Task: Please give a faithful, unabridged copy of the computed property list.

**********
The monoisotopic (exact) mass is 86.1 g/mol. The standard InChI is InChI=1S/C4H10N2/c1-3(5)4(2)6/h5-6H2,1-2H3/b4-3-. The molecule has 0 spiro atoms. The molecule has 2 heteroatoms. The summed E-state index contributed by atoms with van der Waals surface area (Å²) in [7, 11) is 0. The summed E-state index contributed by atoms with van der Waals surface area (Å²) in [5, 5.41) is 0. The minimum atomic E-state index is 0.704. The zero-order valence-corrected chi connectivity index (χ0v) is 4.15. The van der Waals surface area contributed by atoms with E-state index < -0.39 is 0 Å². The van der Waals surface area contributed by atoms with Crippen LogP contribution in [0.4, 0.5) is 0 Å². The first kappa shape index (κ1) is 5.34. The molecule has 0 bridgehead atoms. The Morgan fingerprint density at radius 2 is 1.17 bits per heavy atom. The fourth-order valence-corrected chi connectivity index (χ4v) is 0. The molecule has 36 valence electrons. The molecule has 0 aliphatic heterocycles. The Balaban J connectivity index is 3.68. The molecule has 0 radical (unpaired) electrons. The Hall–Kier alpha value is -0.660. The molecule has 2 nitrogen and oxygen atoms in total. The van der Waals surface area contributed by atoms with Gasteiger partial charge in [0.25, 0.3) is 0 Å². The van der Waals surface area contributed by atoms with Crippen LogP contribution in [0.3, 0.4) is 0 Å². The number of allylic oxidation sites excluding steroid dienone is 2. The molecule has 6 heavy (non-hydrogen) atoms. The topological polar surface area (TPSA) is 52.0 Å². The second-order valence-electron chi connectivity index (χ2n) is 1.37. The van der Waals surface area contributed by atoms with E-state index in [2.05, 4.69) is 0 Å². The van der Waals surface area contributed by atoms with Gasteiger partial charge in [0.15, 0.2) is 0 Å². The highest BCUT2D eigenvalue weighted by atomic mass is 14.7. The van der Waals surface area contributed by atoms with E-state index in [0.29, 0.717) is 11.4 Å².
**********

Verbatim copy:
The monoisotopic (exact) mass is 86.1 g/mol. The standard InChI is InChI=1S/C4H10N2/c1-3(5)4(2)6/h5-6H2,1-2H3/b4-3-. The molecule has 0 spiro atoms. The molecule has 2 heteroatoms. The summed E-state index contributed by atoms with van der Waals surface area (Å²) in [7, 11) is 0. The summed E-state index contributed by atoms with van der Waals surface area (Å²) in [5, 5.41) is 0. The minimum atomic E-state index is 0.704. The zero-order valence-corrected chi connectivity index (χ0v) is 4.15. The van der Waals surface area contributed by atoms with E-state index < -0.39 is 0 Å². The van der Waals surface area contributed by atoms with Crippen LogP contribution in [0.4, 0.5) is 0 Å². The first kappa shape index (κ1) is 5.34. The molecule has 0 bridgehead atoms. The Morgan fingerprint density at radius 2 is 1.17 bits per heavy atom. The fourth-order valence-corrected chi connectivity index (χ4v) is 0. The molecule has 36 valence electrons. The molecule has 0 aliphatic heterocycles. The Balaban J connectivity index is 3.68. The molecule has 0 radical (unpaired) electrons. The Hall–Kier alpha value is -0.660. The molecule has 2 nitrogen and oxygen atoms in total. The van der Waals surface area contributed by atoms with Gasteiger partial charge in [0.25, 0.3) is 0 Å². The van der Waals surface area contributed by atoms with Crippen LogP contribution in [0.3, 0.4) is 0 Å². The number of allylic oxidation sites excluding steroid dienone is 2. The molecule has 6 heavy (non-hydrogen) atoms. The topological polar surface area (TPSA) is 52.0 Å². The second-order valence-electron chi connectivity index (χ2n) is 1.37. The van der Waals surface area contributed by atoms with E-state index in [2.05, 4.69) is 0 Å². The van der Waals surface area contributed by atoms with Gasteiger partial charge in [0.15, 0.2) is 0 Å². The highest BCUT2D eigenvalue weighted by atomic mass is 14.7. The van der Waals surface area contributed by atoms with E-state index in [0.29, 0.717) is 11.4 Å².